Laminins are an important molecular component of the basement membranes (BMs) in a variety of tissue types. They have a cruciform shape, and are composed of three chains, alpha, beta and gamma., all of which have multiple subtypes. At the ultrastructural level, each laminin trimer appears as a cross-like structure with a large globular domain (LG domain) at the base of the cross. The LG domain is the C-terminal domain of the alpha subunit; it is divided into five homologous subdomains LG1-5 (Sugawara et al. 2008). Keratinocytes of the skin secrete numerous laminin isoforms, including laminin-511 and laminin-332.
Laminin-332 undergoes extensive proteolysis following secretion, which is essential for laminin-332 integration into the BM (Rousselle & Beck 2013). The 200 kDa alpha-3 subunit of laminin-332 is cleaved between the LG3-LG4 subdomains to generate a 165 kDa product. The 160 kDa gamma-2 subunit is cleaved at its N-terminus to produce a 105 kDa protein (Marinkovich et al. 1992). Tissue remodeling may lead to further proteolysis of the 105 kDa subunit within the N-terminus giving rise to a 80 kDa protein (Gianelli et al. 1997, Koshikawa et al. 2005). The resulting N-terminal fragment has EGF-like properties and may activate the EGF receptor, inducing cell migration (Schenk et al. 2003).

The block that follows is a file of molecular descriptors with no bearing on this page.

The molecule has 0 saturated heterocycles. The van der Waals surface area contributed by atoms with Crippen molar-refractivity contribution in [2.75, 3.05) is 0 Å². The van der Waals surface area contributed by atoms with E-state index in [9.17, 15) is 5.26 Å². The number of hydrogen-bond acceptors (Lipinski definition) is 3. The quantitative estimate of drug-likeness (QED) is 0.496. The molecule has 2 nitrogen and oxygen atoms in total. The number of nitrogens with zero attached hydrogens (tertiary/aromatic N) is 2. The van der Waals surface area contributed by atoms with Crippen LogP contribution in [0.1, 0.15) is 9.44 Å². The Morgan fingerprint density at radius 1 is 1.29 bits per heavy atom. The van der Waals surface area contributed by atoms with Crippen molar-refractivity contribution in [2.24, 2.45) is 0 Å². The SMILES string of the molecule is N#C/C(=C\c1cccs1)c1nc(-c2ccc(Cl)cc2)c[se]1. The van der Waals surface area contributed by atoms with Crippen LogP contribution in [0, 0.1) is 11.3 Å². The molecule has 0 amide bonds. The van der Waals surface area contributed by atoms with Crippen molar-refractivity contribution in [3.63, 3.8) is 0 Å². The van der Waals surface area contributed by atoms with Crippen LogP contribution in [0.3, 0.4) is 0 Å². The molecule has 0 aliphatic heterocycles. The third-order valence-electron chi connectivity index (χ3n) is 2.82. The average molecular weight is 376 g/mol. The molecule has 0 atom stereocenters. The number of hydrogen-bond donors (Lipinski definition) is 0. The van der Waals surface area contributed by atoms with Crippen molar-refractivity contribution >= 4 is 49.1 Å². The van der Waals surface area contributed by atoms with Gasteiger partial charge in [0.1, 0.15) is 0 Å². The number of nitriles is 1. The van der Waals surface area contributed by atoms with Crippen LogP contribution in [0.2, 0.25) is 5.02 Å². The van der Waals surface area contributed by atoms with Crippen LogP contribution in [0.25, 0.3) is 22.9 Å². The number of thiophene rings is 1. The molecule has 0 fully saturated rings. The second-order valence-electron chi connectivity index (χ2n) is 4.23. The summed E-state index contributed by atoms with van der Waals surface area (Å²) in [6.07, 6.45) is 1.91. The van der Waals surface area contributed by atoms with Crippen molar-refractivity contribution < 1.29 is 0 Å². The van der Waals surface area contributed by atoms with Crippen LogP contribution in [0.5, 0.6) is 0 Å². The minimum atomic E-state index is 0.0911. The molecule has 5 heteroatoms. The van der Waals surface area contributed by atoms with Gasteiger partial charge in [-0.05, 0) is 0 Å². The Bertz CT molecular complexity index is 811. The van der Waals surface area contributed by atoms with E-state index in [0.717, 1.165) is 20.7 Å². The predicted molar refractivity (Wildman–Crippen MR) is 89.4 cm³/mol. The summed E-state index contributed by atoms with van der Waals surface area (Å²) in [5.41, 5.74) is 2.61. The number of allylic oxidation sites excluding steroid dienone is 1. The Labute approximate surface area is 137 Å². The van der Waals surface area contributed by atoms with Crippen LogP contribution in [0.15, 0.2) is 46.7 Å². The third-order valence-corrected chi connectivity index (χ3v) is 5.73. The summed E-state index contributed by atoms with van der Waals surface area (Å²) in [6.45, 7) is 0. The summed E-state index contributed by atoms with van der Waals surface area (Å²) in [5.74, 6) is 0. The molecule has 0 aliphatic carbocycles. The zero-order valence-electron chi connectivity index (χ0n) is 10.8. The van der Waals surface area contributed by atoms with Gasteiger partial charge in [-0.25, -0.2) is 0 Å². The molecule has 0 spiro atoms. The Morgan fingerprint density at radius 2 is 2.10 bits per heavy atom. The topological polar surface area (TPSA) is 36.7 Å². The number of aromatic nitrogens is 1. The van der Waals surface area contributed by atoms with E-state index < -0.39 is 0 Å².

In much of the early literature it is not clear which subunit of the laminin trimer was cleaved, but in vitro studies have revealed specific enzymes involved in the processing of laminin-332 including MMP2, MMP14 (MT1-MMP), and the C-proteinase family of enzymes, especially bone morphogenic protein 1 (BMP1) and mammalian tolloid (mTLD), isoforms 1 and 3 respectively of UniProt P13497 BMP1 (Sugawara et al. 2008, Rousselle & Beck 2013).
The beta-3 and gamma-2 chains of laminin-322 are degraded by matrix metalloproteinase 14 (MMP14, MT1-MMP, Udayakumar et al. 2003, Koshikawa et al. 2000, 2005, Pirilä et al. 2003).